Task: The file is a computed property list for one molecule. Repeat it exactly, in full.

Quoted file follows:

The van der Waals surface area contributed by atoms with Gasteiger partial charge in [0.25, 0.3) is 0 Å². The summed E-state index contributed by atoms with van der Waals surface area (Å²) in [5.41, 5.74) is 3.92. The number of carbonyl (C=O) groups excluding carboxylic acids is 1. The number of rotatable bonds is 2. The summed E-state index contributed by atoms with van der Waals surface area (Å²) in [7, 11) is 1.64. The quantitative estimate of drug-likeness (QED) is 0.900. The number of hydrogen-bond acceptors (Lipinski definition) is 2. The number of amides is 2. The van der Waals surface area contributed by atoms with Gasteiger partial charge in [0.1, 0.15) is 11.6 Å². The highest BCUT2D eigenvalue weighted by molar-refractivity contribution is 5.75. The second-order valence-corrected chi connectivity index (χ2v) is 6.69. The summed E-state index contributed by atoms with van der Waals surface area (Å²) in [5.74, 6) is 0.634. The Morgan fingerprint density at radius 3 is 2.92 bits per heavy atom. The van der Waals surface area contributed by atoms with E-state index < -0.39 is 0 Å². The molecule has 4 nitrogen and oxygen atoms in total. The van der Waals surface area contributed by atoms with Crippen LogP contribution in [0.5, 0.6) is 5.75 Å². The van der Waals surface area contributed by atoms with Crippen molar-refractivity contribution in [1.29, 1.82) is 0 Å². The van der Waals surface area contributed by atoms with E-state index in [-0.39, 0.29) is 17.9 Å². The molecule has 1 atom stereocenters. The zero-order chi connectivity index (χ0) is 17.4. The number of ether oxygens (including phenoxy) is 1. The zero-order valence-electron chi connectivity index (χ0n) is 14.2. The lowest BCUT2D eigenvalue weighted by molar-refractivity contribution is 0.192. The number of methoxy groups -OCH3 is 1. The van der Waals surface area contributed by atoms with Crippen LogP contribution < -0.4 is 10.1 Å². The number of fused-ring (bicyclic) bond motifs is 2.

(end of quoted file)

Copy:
The van der Waals surface area contributed by atoms with Gasteiger partial charge in [0.25, 0.3) is 0 Å². The summed E-state index contributed by atoms with van der Waals surface area (Å²) in [5.41, 5.74) is 3.92. The number of carbonyl (C=O) groups excluding carboxylic acids is 1. The number of rotatable bonds is 2. The summed E-state index contributed by atoms with van der Waals surface area (Å²) in [7, 11) is 1.64. The quantitative estimate of drug-likeness (QED) is 0.900. The number of hydrogen-bond acceptors (Lipinski definition) is 2. The number of amides is 2. The van der Waals surface area contributed by atoms with Gasteiger partial charge in [0.1, 0.15) is 11.6 Å². The highest BCUT2D eigenvalue weighted by molar-refractivity contribution is 5.75. The second-order valence-corrected chi connectivity index (χ2v) is 6.69. The summed E-state index contributed by atoms with van der Waals surface area (Å²) in [5.74, 6) is 0.634. The Morgan fingerprint density at radius 3 is 2.92 bits per heavy atom. The van der Waals surface area contributed by atoms with E-state index < -0.39 is 0 Å². The molecule has 4 nitrogen and oxygen atoms in total. The van der Waals surface area contributed by atoms with Crippen LogP contribution in [0.5, 0.6) is 5.75 Å². The van der Waals surface area contributed by atoms with Crippen molar-refractivity contribution in [1.29, 1.82) is 0 Å². The van der Waals surface area contributed by atoms with E-state index in [-0.39, 0.29) is 17.9 Å². The molecule has 1 atom stereocenters. The zero-order chi connectivity index (χ0) is 17.4. The number of ether oxygens (including phenoxy) is 1. The zero-order valence-electron chi connectivity index (χ0n) is 14.2. The lowest BCUT2D eigenvalue weighted by molar-refractivity contribution is 0.192. The number of methoxy groups -OCH3 is 1. The van der Waals surface area contributed by atoms with Crippen LogP contribution < -0.4 is 10.1 Å². The number of fused-ring (bicyclic) bond motifs is 2.